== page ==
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Disability is often an engine of innovation

Disability is often an engine of innovation Disability is often an engine of innovation
Source: Artist unknow via Pinterest
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You sit at the end of a long line of inventions that might never have existed but for people with disabilities: the keyboard on your phone, the telecommunication lines it connects with, the inner workings of email. In 1808, Pellegrino Turri built the first typewriter so that his blind lover, Countess Carolina Fantoni da Fivizzano, could write letters more legibly. In 1872, Alexander Graham Bell invented the telephone to support his work helping the deaf. And in 1972, Vint Cerf programmed the first email protocols for the nascent internet. He believed fervently in the power of electronic letters, because electronic messaging was the best way to communicate with his wife, who was deaf, while he was at work.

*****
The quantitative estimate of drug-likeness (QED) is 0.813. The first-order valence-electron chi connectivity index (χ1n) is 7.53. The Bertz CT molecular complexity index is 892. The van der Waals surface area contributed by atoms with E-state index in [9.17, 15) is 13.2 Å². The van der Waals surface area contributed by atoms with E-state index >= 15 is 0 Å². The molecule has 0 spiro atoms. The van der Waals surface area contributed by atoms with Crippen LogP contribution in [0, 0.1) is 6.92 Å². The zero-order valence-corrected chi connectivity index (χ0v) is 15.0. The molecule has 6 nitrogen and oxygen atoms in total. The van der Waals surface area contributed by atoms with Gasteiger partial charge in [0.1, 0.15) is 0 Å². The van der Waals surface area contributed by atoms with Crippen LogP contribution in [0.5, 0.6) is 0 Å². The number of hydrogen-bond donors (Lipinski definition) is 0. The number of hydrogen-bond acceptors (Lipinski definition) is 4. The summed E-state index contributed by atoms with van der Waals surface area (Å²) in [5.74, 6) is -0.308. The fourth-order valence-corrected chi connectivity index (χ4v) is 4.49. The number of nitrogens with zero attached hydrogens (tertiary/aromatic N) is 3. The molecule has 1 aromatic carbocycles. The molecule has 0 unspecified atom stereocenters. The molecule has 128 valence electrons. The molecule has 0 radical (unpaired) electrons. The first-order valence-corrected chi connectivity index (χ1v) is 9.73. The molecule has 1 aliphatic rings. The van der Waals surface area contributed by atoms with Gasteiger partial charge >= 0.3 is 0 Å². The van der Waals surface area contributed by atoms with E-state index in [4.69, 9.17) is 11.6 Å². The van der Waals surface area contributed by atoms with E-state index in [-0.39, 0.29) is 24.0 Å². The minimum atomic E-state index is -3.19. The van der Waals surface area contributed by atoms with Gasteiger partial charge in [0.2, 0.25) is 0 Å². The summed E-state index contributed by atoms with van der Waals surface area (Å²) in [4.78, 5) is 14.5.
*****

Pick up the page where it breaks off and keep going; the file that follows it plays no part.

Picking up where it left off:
Perhaps one day someone will write a history of the internet in which that great series of tubes will emerge not as some miracle of technical progress meant to connect people faster but rather a chain of inventions each meant to help more and more types of people to better communicate. Disability is so often an engine of innovation, [which] may sound suspiciously close to the cliché that necessity breeds invention. But a more accurate interpretation is that each of those inventors, by empathizing with someone whose problems they had become intimately familiar with, was able to create things they might never have created for themselves. They were finding the expertise and ingenuity that arises naturally when people are forced to live a life different from most. Their empathy allowed them to see past the specifics of what they knew, [and] somehow, in solving problems for someone at the edges of experience, they created products that turned out to be useful to everyone.

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